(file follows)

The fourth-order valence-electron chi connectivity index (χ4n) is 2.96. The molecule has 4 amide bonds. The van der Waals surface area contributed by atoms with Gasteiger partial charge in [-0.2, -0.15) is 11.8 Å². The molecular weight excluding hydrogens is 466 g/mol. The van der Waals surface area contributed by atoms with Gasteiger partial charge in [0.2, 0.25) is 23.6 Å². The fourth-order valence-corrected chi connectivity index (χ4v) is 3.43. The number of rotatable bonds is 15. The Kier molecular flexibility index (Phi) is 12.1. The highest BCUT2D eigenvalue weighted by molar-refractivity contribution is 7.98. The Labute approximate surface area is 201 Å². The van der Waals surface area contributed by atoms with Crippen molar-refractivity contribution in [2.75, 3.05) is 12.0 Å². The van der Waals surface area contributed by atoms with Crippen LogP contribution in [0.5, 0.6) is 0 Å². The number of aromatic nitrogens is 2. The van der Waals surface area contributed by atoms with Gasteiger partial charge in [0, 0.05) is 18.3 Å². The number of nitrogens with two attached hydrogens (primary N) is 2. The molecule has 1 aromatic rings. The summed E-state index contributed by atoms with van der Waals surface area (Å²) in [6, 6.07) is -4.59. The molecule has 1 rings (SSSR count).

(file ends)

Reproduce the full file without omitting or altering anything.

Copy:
The fourth-order valence-electron chi connectivity index (χ4n) is 2.96. The molecule has 4 amide bonds. The van der Waals surface area contributed by atoms with Gasteiger partial charge in [-0.2, -0.15) is 11.8 Å². The molecular weight excluding hydrogens is 466 g/mol. The van der Waals surface area contributed by atoms with Gasteiger partial charge in [0.2, 0.25) is 23.6 Å². The fourth-order valence-corrected chi connectivity index (χ4v) is 3.43. The number of rotatable bonds is 15. The Kier molecular flexibility index (Phi) is 12.1. The highest BCUT2D eigenvalue weighted by molar-refractivity contribution is 7.98. The Labute approximate surface area is 201 Å². The van der Waals surface area contributed by atoms with Crippen molar-refractivity contribution in [2.75, 3.05) is 12.0 Å². The van der Waals surface area contributed by atoms with Crippen LogP contribution in [0.5, 0.6) is 0 Å². The number of aromatic nitrogens is 2. The van der Waals surface area contributed by atoms with Gasteiger partial charge in [0, 0.05) is 18.3 Å². The number of nitrogens with two attached hydrogens (primary N) is 2. The molecule has 1 aromatic rings. The summed E-state index contributed by atoms with van der Waals surface area (Å²) in [6, 6.07) is -4.59. The molecule has 1 rings (SSSR count).